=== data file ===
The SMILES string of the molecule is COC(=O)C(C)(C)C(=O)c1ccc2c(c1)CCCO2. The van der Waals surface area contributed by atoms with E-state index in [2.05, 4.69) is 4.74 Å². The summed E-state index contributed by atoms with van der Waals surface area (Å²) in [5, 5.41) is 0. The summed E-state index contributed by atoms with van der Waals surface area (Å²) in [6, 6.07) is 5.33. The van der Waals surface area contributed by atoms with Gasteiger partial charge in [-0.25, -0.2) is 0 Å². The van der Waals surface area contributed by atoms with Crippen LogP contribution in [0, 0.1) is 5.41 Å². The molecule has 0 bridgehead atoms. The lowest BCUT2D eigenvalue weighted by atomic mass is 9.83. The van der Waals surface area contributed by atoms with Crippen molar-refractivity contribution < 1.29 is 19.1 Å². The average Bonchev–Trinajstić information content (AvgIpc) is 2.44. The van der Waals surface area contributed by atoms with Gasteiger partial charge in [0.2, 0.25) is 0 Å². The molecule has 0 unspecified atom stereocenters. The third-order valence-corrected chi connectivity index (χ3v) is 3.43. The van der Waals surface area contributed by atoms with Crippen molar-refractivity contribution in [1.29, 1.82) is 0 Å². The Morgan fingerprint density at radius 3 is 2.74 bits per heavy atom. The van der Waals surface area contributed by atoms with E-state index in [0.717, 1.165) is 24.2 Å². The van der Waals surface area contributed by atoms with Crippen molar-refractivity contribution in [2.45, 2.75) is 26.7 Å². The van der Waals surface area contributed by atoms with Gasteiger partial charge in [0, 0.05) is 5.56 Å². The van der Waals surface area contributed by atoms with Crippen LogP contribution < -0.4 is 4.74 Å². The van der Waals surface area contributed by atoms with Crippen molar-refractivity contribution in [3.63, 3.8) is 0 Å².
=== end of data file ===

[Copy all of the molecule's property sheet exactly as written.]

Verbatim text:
The SMILES string of the molecule is COC(=O)C(C)(C)C(=O)c1ccc2c(c1)CCCO2. The van der Waals surface area contributed by atoms with E-state index in [2.05, 4.69) is 4.74 Å². The summed E-state index contributed by atoms with van der Waals surface area (Å²) in [5, 5.41) is 0. The summed E-state index contributed by atoms with van der Waals surface area (Å²) in [6, 6.07) is 5.33. The van der Waals surface area contributed by atoms with Gasteiger partial charge in [-0.25, -0.2) is 0 Å². The van der Waals surface area contributed by atoms with Crippen LogP contribution in [0, 0.1) is 5.41 Å². The molecule has 0 bridgehead atoms. The lowest BCUT2D eigenvalue weighted by atomic mass is 9.83. The van der Waals surface area contributed by atoms with Crippen molar-refractivity contribution < 1.29 is 19.1 Å². The average Bonchev–Trinajstić information content (AvgIpc) is 2.44. The van der Waals surface area contributed by atoms with Gasteiger partial charge in [0.2, 0.25) is 0 Å². The molecule has 0 unspecified atom stereocenters. The third-order valence-corrected chi connectivity index (χ3v) is 3.43. The van der Waals surface area contributed by atoms with Crippen molar-refractivity contribution in [1.29, 1.82) is 0 Å². The Morgan fingerprint density at radius 3 is 2.74 bits per heavy atom. The van der Waals surface area contributed by atoms with E-state index in [0.717, 1.165) is 24.2 Å². The van der Waals surface area contributed by atoms with Crippen molar-refractivity contribution in [2.45, 2.75) is 26.7 Å². The van der Waals surface area contributed by atoms with Gasteiger partial charge in [0, 0.05) is 5.56 Å². The van der Waals surface area contributed by atoms with Crippen LogP contribution < -0.4 is 4.74 Å². The van der Waals surface area contributed by atoms with Crippen molar-refractivity contribution in [3.63, 3.8) is 0 Å².